Pastoralism in the Kingdom of Kerma: upcoming lecture

I am delighted to announce that the DiverseNile Seminar Series 2022 continues after our short summer break. Next Tuesday, Sept 27, Jérôme Dubosson, Université de Neuchâtel, will talk about “Living and dying with livestock: Some thoughts on pastoralism in the Kingdom of Kerma during the 3rd and 2nd millennia BCE.”

Trained in archaeology and anthropology, Jérôme wrote his doctoral thesis on the cultural and social role of cattle among pastoralists in North East Africa. His interdisciplinary research aims to better understand the development of African pastoralism in time and space. Since 2007, Jérôme has been working with the Swiss Archaeological Mission in Kerma. He recently wrote the article “Cattle Cultures in Ancient Nubia” for the Oxford Handbook of Ancient Nubia (2021).

In this article, he gives a very useful overview of the ritual and cultural role of cattle in Nubian pre- and protohistoric societies according to archaeological findings like bucrania and engraved figures of cattle in rock art.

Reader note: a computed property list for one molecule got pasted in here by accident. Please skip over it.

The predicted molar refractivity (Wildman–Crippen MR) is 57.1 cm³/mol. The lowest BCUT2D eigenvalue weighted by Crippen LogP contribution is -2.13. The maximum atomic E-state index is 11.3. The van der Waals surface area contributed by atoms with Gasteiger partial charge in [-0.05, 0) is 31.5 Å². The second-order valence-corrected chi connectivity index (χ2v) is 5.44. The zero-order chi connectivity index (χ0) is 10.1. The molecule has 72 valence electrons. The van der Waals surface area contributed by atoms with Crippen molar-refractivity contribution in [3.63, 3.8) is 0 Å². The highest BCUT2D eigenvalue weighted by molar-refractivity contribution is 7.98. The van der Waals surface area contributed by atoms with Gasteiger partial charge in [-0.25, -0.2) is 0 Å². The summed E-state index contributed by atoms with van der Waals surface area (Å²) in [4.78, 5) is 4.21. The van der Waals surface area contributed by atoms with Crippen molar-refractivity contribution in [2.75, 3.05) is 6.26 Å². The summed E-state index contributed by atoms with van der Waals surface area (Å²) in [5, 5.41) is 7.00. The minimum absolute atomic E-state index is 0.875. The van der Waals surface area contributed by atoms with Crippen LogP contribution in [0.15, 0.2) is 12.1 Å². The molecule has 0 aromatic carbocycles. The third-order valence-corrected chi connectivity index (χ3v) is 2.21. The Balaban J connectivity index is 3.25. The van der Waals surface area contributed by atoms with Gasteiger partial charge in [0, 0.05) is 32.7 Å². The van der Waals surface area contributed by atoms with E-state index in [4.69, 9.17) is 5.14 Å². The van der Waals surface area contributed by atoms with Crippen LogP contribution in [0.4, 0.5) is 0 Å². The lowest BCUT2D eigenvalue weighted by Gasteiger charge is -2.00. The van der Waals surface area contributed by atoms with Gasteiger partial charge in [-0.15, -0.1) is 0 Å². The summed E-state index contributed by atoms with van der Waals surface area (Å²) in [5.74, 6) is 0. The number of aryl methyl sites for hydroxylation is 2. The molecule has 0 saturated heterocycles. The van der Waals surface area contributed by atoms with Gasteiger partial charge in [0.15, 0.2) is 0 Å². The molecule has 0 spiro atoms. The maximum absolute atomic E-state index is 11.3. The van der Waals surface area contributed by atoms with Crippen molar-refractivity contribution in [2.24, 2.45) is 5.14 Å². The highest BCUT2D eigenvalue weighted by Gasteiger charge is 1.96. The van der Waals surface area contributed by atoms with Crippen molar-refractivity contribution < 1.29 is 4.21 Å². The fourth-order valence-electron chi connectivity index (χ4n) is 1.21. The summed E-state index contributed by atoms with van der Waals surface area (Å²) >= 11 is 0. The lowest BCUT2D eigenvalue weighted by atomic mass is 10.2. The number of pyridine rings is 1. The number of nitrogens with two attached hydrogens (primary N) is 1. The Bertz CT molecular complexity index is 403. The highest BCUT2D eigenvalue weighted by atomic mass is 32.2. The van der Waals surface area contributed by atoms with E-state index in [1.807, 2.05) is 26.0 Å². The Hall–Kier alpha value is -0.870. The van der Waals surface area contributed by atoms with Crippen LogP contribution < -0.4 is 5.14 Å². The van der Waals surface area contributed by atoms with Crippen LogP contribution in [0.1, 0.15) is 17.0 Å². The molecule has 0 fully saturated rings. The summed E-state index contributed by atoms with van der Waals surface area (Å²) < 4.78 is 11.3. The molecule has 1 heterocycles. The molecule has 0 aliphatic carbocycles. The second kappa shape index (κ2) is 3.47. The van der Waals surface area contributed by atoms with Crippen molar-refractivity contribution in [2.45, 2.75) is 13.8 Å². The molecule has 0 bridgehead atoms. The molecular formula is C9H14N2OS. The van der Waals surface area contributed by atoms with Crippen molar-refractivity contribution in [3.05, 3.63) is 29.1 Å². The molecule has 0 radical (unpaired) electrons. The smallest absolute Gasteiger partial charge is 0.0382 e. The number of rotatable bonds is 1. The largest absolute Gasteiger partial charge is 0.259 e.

The question of the use of bucrania is also a very interesting one for our DiverseNile project. As Jérôme remarks, such deposits are mostly attested in the rich tombs in the main centres of the Kerma empire, at Kerma and Sai Island (Dubosson 2021). In marginal cemeteries of the Kerma kingdom, bucrania are rare and animal deposits are mainly found as meat offerings inside the grave. This also holds true for two of the Kerma cemeteries in our MUAFS concession, at Ferka (3-G-19) and Ginis (GiE 003) as well as for their closest parallels, the cemeteries of Ukma and Akasha in the Batn el-Haggar. Since all these marginal sites, especially GiE 003, find otherwise close parallels in the cemeteries at Sai, this really seems to relate to varying funerary customs in the hinterland of the northern Kerma stronghold.